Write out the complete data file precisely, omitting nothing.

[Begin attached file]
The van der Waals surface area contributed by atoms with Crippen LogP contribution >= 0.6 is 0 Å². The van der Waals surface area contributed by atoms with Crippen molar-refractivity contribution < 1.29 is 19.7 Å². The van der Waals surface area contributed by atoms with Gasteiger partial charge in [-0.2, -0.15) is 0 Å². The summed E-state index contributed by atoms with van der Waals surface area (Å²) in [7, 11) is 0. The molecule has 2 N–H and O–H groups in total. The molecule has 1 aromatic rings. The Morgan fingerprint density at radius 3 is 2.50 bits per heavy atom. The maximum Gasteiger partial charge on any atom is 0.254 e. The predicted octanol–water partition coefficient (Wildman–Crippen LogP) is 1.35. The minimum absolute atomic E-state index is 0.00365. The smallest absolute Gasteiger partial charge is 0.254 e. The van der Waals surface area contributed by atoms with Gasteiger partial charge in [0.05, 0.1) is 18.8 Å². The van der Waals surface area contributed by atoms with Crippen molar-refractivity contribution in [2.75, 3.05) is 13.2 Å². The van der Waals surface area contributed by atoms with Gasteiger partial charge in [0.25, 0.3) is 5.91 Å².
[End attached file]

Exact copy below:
The van der Waals surface area contributed by atoms with Crippen LogP contribution >= 0.6 is 0 Å². The van der Waals surface area contributed by atoms with Crippen molar-refractivity contribution < 1.29 is 19.7 Å². The van der Waals surface area contributed by atoms with Gasteiger partial charge in [-0.2, -0.15) is 0 Å². The summed E-state index contributed by atoms with van der Waals surface area (Å²) in [7, 11) is 0. The molecule has 2 N–H and O–H groups in total. The molecule has 1 aromatic rings. The Morgan fingerprint density at radius 3 is 2.50 bits per heavy atom. The maximum Gasteiger partial charge on any atom is 0.254 e. The predicted octanol–water partition coefficient (Wildman–Crippen LogP) is 1.35. The minimum absolute atomic E-state index is 0.00365. The smallest absolute Gasteiger partial charge is 0.254 e. The van der Waals surface area contributed by atoms with Gasteiger partial charge in [0.05, 0.1) is 18.8 Å². The van der Waals surface area contributed by atoms with Crippen molar-refractivity contribution in [2.75, 3.05) is 13.2 Å². The van der Waals surface area contributed by atoms with Gasteiger partial charge in [0.25, 0.3) is 5.91 Å².